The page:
Why goodwill is good for your mental health
By Libby Taylor
Design by Ellen Stanton
Now that the festive season is finally upon us, we are enjoying a time where we can spoil our friends, family and strangers – and feel good about it too.
The festive season is widely associated with giving, as we dedicate our time and finances to treating our loved ones. Of course, our intention is to make them happy and see a smile on their face, but how can participating in acts of kindness and generosity be good for our own mental health?
According to the Mental Health Foundation, undertaking acts of kindness is linked to increased feelings of well being and improved self-esteem. So, when you spoil your loved ones, and see them opening up the gifts you specially picked out for them, you too will reap the benefits.
Despite goodwill’s festive connotations, its effects are most significant when it is practiced all year round. In normal circumstances, this might be donating or raising money for a charity, buying a meal for a homeless person, helping an elderly person cross the road, or even just giving up your seat on the bus. Yet, with social distancing measures in place these small acts of kindness can be a lot more difficult to carry out.
With the current restrictions, perhaps the best act of kindness one can carry out is to make sure people don’t feel alone. Arranging a virtual catch up with a friend or relative, making a cup of tea for someone you live with, doing the chores or simply just telling a loved one how much they mean to you will not only make them feel loved and appreciated, but it will give you a sense of fulfillment and happiness.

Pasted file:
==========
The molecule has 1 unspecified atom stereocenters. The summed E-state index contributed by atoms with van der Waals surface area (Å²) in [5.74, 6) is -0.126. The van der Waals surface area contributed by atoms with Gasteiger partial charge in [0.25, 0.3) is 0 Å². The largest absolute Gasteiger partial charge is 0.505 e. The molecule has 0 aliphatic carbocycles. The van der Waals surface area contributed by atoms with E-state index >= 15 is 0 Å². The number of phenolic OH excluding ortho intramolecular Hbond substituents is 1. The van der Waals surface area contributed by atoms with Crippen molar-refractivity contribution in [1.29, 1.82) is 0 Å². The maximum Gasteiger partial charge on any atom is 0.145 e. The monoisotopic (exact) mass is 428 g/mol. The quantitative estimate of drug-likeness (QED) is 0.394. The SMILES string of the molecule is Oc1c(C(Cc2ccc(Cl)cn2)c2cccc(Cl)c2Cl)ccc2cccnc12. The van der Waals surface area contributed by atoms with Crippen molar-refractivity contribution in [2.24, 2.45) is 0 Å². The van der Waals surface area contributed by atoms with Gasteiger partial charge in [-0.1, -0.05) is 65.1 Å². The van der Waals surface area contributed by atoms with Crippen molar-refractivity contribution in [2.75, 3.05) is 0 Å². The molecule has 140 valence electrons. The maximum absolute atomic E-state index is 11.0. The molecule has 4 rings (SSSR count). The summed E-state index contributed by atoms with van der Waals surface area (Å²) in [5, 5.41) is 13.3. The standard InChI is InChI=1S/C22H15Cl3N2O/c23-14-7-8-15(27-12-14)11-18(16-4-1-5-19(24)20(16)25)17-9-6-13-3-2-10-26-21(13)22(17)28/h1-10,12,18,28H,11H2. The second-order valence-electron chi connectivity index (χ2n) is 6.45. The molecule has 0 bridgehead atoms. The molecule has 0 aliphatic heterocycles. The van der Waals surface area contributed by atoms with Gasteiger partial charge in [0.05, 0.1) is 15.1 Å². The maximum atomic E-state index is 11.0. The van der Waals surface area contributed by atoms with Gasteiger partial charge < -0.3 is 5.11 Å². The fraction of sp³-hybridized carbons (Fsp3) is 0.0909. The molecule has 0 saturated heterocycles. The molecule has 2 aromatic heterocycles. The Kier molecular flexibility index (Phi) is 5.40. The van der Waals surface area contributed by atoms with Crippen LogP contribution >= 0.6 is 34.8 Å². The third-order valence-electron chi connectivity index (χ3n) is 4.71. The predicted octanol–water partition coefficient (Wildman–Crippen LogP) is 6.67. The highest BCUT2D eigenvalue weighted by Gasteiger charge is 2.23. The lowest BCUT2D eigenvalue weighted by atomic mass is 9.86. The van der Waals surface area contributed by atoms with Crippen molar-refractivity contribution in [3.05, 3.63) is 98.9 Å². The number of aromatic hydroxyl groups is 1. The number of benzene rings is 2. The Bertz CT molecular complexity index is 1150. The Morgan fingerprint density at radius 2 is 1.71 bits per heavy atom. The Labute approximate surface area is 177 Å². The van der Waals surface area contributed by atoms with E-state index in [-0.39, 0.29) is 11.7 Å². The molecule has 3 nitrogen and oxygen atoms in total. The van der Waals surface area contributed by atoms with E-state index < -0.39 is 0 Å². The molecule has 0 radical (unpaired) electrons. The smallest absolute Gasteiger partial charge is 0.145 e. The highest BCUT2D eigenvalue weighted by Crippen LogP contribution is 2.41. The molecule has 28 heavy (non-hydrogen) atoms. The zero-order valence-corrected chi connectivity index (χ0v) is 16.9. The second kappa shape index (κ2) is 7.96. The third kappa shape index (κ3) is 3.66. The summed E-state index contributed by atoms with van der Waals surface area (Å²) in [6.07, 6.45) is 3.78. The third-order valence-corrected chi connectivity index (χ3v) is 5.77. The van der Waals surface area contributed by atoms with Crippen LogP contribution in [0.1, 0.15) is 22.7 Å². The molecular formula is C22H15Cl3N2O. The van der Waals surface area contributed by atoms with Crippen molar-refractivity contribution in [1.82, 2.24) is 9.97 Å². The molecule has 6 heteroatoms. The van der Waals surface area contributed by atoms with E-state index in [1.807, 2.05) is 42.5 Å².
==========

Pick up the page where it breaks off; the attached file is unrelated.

Participating in random acts of goodwill, whether it be over the festive season or any time of the year, is highly beneficial in making you feel grateful, compassionate and empathetic. These feelings lead to you having a better sense of belonging and community. Furthermore, according to Healthy Living Online, kindness releases chemicals such as oxytocin (a love hormone) which helps us to form better bonds based on trust.
Acts of kindness can help those who feel isolated connect to others in a way that can improve their mental health, creating bonds of solidarity and a sense of community. Undertaking selfless acts to help those in need is so important, whether it be volunteer work or a sponsored walk, it all helps.
Christmas is going to look very different this year, so making sure friends or family you aren’t seeing, as well as those you’re lucky enough to spend the day with, feel loved and happy will in turn make you feel so much better. A win-win!
So, over this festive season as you’re wrapping up those presents and putting them under the tree, remember that your generosity is helping you too. Kindness is something that we can practice daily and it enriches our own lives, as well as other people’s.